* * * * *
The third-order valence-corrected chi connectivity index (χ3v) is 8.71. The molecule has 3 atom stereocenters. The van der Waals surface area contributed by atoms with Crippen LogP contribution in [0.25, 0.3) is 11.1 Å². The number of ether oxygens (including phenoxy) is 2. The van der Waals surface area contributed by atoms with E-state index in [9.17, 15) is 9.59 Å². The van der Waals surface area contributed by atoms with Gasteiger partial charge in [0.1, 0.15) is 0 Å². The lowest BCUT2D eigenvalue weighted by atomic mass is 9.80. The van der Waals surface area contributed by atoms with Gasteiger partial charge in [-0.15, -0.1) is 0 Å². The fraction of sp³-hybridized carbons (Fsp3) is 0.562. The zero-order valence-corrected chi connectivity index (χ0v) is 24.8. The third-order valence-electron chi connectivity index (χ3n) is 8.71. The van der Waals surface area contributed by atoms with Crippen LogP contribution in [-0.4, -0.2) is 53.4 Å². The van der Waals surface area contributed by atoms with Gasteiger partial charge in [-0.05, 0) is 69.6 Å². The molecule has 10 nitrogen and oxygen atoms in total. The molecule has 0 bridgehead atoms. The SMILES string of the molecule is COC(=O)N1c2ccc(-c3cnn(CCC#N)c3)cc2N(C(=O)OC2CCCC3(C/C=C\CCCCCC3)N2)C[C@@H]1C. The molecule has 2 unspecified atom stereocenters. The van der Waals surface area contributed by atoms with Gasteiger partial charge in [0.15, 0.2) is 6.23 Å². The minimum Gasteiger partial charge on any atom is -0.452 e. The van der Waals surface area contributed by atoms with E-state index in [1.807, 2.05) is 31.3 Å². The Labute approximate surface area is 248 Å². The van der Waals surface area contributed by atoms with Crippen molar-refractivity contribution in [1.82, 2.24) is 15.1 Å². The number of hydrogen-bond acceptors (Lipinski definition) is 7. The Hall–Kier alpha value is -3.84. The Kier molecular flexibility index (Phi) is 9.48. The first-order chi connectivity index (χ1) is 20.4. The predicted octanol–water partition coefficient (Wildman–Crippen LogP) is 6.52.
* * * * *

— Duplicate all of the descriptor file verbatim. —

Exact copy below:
The third-order valence-corrected chi connectivity index (χ3v) is 8.71. The molecule has 3 atom stereocenters. The van der Waals surface area contributed by atoms with Crippen LogP contribution in [0.25, 0.3) is 11.1 Å². The number of ether oxygens (including phenoxy) is 2. The van der Waals surface area contributed by atoms with E-state index in [9.17, 15) is 9.59 Å². The van der Waals surface area contributed by atoms with Gasteiger partial charge in [0.1, 0.15) is 0 Å². The lowest BCUT2D eigenvalue weighted by atomic mass is 9.80. The van der Waals surface area contributed by atoms with Gasteiger partial charge in [-0.15, -0.1) is 0 Å². The fraction of sp³-hybridized carbons (Fsp3) is 0.562. The zero-order valence-corrected chi connectivity index (χ0v) is 24.8. The third-order valence-electron chi connectivity index (χ3n) is 8.71. The van der Waals surface area contributed by atoms with Crippen LogP contribution in [-0.4, -0.2) is 53.4 Å². The van der Waals surface area contributed by atoms with Gasteiger partial charge in [-0.05, 0) is 69.6 Å². The molecule has 10 nitrogen and oxygen atoms in total. The molecule has 0 bridgehead atoms. The SMILES string of the molecule is COC(=O)N1c2ccc(-c3cnn(CCC#N)c3)cc2N(C(=O)OC2CCCC3(C/C=C\CCCCCC3)N2)C[C@@H]1C. The molecule has 2 unspecified atom stereocenters. The van der Waals surface area contributed by atoms with Gasteiger partial charge in [0.15, 0.2) is 6.23 Å². The minimum Gasteiger partial charge on any atom is -0.452 e. The van der Waals surface area contributed by atoms with E-state index in [1.807, 2.05) is 31.3 Å². The Labute approximate surface area is 248 Å². The van der Waals surface area contributed by atoms with Crippen molar-refractivity contribution in [1.82, 2.24) is 15.1 Å². The number of hydrogen-bond acceptors (Lipinski definition) is 7. The Hall–Kier alpha value is -3.84. The Kier molecular flexibility index (Phi) is 9.48. The first-order chi connectivity index (χ1) is 20.4. The predicted octanol–water partition coefficient (Wildman–Crippen LogP) is 6.52.